A typical week

Your time will be divided between lectures, tutorials (up to three students and a tutor) and language classes that will develop your writing, speaking and comprehension skills. The rest of your time will be dedicated to independent study, working on regular assignments in reading, writing and translation. Seminar and language class sizes may vary depending on the options you choose or the language you are studying, but there would usually be no more than around 10 students and often fewer, while lectures are normally around 15-25 students.

Most tutorials, classes, and lectures are delivered by staff who are tutors in their subject. Many are world-leading experts with years of experience in teaching and research. Some teaching may also be delivered by postgraduate students who are usually studying at doctorate level.

To find out more about how our teaching year is structured, visit our Academic Year page.

Course structure

Arabic T601
Persian T613 
Turkish T600



  • Elementary language
  • Middle Eastern history and cultures


Year abroad: approved course of language instruction


  • Core work on language and literature
  • History
  • Specialisation or subsidiary language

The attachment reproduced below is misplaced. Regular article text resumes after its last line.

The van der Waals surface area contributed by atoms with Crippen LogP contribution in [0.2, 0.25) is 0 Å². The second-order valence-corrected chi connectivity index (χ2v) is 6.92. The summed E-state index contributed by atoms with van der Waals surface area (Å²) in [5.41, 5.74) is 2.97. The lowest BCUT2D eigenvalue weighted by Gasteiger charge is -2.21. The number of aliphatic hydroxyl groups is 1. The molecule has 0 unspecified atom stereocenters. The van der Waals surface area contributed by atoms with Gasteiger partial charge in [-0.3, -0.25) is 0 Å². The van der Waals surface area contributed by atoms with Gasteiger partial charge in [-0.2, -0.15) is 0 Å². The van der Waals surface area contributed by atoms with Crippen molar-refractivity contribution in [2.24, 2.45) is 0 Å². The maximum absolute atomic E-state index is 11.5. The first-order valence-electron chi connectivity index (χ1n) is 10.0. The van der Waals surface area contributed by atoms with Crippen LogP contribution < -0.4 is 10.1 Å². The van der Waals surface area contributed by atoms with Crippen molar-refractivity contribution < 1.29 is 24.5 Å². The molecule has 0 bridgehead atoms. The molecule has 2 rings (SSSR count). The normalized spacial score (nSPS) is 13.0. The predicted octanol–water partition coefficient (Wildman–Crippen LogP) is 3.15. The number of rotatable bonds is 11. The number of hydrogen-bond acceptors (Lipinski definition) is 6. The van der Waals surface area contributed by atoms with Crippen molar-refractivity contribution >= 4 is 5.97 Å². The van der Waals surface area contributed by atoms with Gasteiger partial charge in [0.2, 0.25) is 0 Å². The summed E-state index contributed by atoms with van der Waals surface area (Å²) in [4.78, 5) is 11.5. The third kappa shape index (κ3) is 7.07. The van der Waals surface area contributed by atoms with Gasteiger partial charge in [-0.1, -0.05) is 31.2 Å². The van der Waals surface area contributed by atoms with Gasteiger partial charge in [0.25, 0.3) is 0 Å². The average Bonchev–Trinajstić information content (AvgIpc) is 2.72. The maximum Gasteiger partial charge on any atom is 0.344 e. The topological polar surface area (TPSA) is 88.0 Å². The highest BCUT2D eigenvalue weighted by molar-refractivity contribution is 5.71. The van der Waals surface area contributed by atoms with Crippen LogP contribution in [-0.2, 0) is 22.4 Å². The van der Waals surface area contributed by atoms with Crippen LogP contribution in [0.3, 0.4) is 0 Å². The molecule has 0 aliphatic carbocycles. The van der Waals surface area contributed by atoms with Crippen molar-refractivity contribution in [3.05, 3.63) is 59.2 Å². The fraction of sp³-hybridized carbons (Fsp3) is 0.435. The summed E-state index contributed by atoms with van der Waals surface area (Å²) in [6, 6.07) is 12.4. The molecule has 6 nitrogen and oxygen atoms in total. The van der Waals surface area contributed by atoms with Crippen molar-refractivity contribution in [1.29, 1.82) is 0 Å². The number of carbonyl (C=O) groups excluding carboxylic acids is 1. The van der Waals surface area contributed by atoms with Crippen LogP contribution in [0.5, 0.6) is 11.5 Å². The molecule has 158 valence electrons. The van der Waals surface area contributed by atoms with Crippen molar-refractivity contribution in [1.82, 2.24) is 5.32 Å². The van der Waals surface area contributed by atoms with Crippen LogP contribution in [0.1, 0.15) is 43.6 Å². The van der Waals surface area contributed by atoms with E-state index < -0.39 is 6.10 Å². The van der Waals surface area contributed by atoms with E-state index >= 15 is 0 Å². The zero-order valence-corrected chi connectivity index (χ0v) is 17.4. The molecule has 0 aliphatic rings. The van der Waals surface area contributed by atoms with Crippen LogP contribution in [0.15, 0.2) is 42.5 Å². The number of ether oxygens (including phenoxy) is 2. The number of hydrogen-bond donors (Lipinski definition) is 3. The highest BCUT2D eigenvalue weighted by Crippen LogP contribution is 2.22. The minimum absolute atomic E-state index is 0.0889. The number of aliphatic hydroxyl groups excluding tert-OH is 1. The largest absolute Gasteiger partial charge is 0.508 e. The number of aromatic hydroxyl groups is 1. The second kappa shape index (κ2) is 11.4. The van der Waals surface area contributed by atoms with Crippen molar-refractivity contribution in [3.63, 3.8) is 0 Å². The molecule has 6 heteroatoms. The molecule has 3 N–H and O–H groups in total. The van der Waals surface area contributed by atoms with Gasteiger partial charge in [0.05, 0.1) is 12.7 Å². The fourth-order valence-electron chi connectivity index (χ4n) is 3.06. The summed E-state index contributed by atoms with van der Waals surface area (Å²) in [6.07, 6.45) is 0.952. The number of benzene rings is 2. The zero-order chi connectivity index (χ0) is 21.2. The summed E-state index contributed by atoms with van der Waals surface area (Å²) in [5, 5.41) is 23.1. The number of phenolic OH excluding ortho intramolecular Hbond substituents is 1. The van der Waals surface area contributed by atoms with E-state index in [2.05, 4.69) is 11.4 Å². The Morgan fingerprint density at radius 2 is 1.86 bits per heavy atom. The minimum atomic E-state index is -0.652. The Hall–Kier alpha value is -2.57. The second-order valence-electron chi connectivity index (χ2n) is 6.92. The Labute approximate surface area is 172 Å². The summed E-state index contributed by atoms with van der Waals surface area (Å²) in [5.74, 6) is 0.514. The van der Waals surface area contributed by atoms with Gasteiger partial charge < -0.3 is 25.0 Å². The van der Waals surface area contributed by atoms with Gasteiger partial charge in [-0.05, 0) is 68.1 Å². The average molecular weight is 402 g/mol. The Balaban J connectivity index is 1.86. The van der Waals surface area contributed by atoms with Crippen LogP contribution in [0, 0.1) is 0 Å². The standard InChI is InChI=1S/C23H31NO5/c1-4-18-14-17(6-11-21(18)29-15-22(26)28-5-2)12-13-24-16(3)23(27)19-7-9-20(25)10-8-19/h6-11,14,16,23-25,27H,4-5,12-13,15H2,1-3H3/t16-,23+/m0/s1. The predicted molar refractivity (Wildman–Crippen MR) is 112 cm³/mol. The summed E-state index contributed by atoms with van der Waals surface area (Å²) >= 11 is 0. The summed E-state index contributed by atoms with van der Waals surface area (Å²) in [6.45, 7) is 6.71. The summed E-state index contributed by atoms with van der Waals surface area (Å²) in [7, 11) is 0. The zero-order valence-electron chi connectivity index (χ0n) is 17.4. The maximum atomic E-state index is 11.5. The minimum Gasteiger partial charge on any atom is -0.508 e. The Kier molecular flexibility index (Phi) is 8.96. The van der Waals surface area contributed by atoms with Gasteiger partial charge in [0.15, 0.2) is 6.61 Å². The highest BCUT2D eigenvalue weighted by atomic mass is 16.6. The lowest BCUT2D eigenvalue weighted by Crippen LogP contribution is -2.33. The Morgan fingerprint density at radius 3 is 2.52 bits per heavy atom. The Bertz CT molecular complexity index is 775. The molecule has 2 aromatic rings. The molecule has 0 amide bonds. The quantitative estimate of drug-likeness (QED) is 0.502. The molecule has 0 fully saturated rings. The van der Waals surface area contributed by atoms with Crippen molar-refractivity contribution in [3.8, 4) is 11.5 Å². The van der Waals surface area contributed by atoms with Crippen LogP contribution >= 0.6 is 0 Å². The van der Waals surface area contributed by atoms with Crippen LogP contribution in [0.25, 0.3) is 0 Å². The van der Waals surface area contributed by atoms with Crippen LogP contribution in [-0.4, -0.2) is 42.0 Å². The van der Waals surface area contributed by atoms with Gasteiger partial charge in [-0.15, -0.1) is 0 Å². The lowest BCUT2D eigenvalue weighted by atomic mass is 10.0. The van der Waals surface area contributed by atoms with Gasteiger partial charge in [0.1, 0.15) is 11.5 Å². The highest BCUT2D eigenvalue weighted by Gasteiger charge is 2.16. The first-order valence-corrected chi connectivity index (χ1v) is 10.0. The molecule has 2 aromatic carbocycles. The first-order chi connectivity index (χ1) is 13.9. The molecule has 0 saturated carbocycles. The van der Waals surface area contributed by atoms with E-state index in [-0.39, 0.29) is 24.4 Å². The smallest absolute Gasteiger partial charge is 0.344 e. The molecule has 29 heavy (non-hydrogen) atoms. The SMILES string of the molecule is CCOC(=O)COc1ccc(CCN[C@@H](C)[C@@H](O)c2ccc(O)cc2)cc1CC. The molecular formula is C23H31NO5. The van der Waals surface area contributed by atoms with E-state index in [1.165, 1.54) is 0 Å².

• Islamic Religion (Arabic only)

First University examinations after term 3: three written papers; an oral exam (Arabic only)


Final University examinations at the end of Year 4: oral exam and eight or nine written papers (one of which must be a dissertation)

Options listed are only illustrative of what is available. A full list of current options is available on the Oriental Studies website.
Chinese T101


  • Elementary language in Modern and Classical Chinese
  • History and civilisation of China


  • Year abroad in China


  • Extended language classes in modern and classical Chinese
  • Interdisciplinary course on modern China
  • Options: China and the World; Contemporary Chinese cities in literature, art and cinema; Organization and ideology of the Chinese Communist Party; Literary worlds and cultural flows in Pre-Modern China; Angst in Early China; Chinese painters on painting; Chinese ceramics; Women and writing in Republican China; Chinese law and society; or subsidiary languages: Tibetan, Japanese or Korean